The program is structured in a way that emphasizes its commitment to empower the global South by basing its global program unit, partners, resources, and activities exclusively in BRICSAM countries. This approach is unique in Oxfam and could serve as a model for future programs that aim to strengthen South‐South cooperation and shift traditional paradigms.
The global program unit (GPU) is based in Mexico City and is responsible for the overall management of the project and leads on knowledge development. In‐country Oxfam GB, Oxfam India, Oxfam Mexico, and Oxfam Hong Kong staff support the networks through capacity building and ongoing technical assistance as well as undertaking monitoring and evaluation.
The programme is run by a Global Programme Unit hosted by the Oxfam GB LAC Regional Centre in Mexico City.
The GPU manager is Mariano de Donatis. Mariano is Argentinian and joined Oxfam GB in July 2013 after working with CIVICUS in Buenos Aires as their Senior Outreach officer & GCAP coordinator for Latin America. Immediately before that, he was the Manager of CIVICUS’s Convening & Outreach Unit at their HQ in Johannesburg where he gained considerable experience working with civil society networks on a host of issues. He also has work experience with NGOs in Europe, experience in the private sector, and as a volunteer in Uganda, Bolivia and Peru.
The Deputy GPU Manager is Thomas Dunmore Rodriguez. Thomas is a dual Mexican/British national and prior to joining Oxfam GB was based in the UK, where he worked as the Senior Programme Officer: Latin America & Caribbean for the International HIV/AIDS Alliance. He also worked for several years for Christian Aid, as Programme Manager for Brazil and before that as programme Officer for Bolivia, Peru and Brazil.
The GPU Programme Officer is Eva Matos. Eva is Venezuelan and joined Oxfam GB in February 2014 after working as a Programme Officer at the American Bar Association Rule of Law Initiative’s (ABA ROLI) Africa Division. At ABA ROLI, Eva worked on reducing sexual and gender based violence, human rights, judicial reform, and legal education reform projects in Ethiopia, Liberia, DRC, and Zambia.
The Finance and Administration Coordinator is Raul Ortiz. Raul first joined Oxfam GB in April 2011 as the Regional Finance & Donor Contract Officer, based in Mexico City. Before that he was Chief Financial Officer for a Mexican Foundation: his work there came after holding several senior financial jobs in the private sector. Raul has a strong knowledge of Oxfam and donor systems.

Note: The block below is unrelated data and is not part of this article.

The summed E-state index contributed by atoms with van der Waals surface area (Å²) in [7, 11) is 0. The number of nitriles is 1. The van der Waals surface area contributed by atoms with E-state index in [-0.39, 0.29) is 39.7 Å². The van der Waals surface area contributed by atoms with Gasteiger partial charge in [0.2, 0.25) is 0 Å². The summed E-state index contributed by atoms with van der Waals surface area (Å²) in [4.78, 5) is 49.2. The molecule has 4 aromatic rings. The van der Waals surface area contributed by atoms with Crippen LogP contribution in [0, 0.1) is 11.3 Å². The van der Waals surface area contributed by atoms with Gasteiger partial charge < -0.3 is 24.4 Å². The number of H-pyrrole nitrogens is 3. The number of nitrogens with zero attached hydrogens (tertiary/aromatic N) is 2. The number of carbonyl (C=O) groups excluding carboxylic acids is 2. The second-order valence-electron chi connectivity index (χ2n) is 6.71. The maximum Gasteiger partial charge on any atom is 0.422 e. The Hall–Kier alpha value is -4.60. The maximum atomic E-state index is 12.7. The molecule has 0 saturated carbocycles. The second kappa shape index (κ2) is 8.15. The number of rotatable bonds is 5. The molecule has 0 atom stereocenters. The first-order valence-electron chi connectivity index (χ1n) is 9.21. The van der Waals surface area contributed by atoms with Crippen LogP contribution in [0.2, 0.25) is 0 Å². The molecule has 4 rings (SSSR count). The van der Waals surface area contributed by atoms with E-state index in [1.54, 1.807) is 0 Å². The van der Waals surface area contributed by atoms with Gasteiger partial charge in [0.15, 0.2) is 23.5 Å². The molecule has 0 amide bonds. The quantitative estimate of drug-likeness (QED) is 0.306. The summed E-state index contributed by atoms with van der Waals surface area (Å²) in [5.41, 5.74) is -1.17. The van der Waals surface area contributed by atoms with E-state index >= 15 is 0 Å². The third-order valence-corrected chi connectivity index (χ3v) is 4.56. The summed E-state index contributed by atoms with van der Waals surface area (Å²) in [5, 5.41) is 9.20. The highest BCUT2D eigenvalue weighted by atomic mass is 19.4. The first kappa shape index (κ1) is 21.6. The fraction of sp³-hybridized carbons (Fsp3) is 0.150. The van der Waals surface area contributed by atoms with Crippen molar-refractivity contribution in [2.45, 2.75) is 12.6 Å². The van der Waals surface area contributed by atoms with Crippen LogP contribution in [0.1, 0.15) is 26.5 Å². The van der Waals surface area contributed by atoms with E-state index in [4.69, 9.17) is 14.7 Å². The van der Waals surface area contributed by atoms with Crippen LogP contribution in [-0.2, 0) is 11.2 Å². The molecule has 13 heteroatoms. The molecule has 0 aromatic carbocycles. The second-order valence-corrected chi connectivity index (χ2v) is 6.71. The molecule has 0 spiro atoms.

Brazil has one of the highest levels of inequality in the world – but maintains a very important political and economic position. As one of the ten largest economies in the world, Brazil’s role, along with that of other southern countries, has been key to various international negotiations in settings such as the G20.
Oxfam and other civil society and social organisations are working to increase the rights of the urban poor by changing policies, practices and beliefs that prevent change, and by encouraging policies that are beneficial for those in poverty, particularly women and afro Brazilians. This means trying to ensure that effective adaptation and risk reduction measures are adopted in urban zones, specifically areas with the highest concentration of poverty (which are more prone to natural catastrophes).
As world pioneers on this issue, we are documenting lessons we’ve learned to help other organisations, governments and people – in Brazil and elsewhere – deepen their understanding.
Although Russia has experienced economic growth in recent years, the gap between rich and poor continues to widen. One in six people in Russia still live below the poverty line, and many still lack access to basic social services such as health care. Oxfam is helping redress this balance. We work with a coalition of Russian organisations to campaign against poverty, both nationally and internationally. Oxfam Russia has focused its efforts in the following three areas:
Ensuring Access to Health Care: Many people lack access to basic health care. Oxfam and our GCAP partners focus on ensuring people receive free medical care to which they are legally entitled. As a result of our joint campaigning work, more than three million people no longer need to register as ‘permanently disabled’ every year in order to obtain free health care.